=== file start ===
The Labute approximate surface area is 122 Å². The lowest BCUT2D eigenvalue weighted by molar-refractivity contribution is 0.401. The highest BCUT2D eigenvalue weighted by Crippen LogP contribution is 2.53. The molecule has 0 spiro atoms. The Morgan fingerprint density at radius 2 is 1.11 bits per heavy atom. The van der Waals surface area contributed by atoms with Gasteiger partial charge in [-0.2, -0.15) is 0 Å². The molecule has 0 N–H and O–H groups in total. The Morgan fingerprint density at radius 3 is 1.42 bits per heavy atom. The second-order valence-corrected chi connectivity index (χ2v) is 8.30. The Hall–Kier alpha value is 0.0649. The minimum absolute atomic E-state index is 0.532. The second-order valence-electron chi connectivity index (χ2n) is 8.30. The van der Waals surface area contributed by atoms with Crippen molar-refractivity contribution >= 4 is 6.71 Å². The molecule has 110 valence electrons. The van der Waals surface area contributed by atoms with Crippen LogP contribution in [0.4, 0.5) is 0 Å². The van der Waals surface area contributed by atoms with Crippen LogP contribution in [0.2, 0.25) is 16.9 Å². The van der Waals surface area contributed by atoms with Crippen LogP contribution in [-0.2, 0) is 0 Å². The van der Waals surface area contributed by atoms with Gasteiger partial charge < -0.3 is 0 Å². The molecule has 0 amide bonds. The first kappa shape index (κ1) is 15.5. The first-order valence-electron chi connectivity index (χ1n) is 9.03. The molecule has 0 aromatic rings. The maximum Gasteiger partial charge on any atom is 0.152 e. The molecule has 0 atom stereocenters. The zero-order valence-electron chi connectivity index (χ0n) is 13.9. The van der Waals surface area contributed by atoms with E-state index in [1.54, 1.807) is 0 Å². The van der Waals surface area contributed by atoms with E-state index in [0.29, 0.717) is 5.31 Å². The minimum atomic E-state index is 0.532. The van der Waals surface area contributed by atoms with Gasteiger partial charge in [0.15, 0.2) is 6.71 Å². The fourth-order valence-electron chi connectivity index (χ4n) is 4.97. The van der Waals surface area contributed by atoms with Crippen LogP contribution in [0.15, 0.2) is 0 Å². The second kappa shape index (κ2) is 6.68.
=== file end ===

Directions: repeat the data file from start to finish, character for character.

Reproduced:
The Labute approximate surface area is 122 Å². The lowest BCUT2D eigenvalue weighted by molar-refractivity contribution is 0.401. The highest BCUT2D eigenvalue weighted by Crippen LogP contribution is 2.53. The molecule has 0 spiro atoms. The Morgan fingerprint density at radius 2 is 1.11 bits per heavy atom. The van der Waals surface area contributed by atoms with Gasteiger partial charge in [-0.2, -0.15) is 0 Å². The molecule has 0 N–H and O–H groups in total. The Morgan fingerprint density at radius 3 is 1.42 bits per heavy atom. The second-order valence-corrected chi connectivity index (χ2v) is 8.30. The Hall–Kier alpha value is 0.0649. The minimum absolute atomic E-state index is 0.532. The second-order valence-electron chi connectivity index (χ2n) is 8.30. The van der Waals surface area contributed by atoms with Crippen molar-refractivity contribution >= 4 is 6.71 Å². The molecule has 110 valence electrons. The van der Waals surface area contributed by atoms with Crippen LogP contribution in [0.4, 0.5) is 0 Å². The van der Waals surface area contributed by atoms with Crippen LogP contribution in [0.2, 0.25) is 16.9 Å². The van der Waals surface area contributed by atoms with Crippen LogP contribution in [-0.2, 0) is 0 Å². The van der Waals surface area contributed by atoms with Gasteiger partial charge < -0.3 is 0 Å². The molecule has 0 amide bonds. The first kappa shape index (κ1) is 15.5. The first-order valence-electron chi connectivity index (χ1n) is 9.03. The molecule has 0 aromatic rings. The maximum Gasteiger partial charge on any atom is 0.152 e. The molecule has 0 atom stereocenters. The zero-order valence-electron chi connectivity index (χ0n) is 13.9. The van der Waals surface area contributed by atoms with E-state index in [1.54, 1.807) is 0 Å². The van der Waals surface area contributed by atoms with E-state index in [0.29, 0.717) is 5.31 Å². The minimum atomic E-state index is 0.532. The van der Waals surface area contributed by atoms with Gasteiger partial charge in [0.15, 0.2) is 6.71 Å². The fourth-order valence-electron chi connectivity index (χ4n) is 4.97. The van der Waals surface area contributed by atoms with Crippen LogP contribution in [0.15, 0.2) is 0 Å². The second kappa shape index (κ2) is 6.68.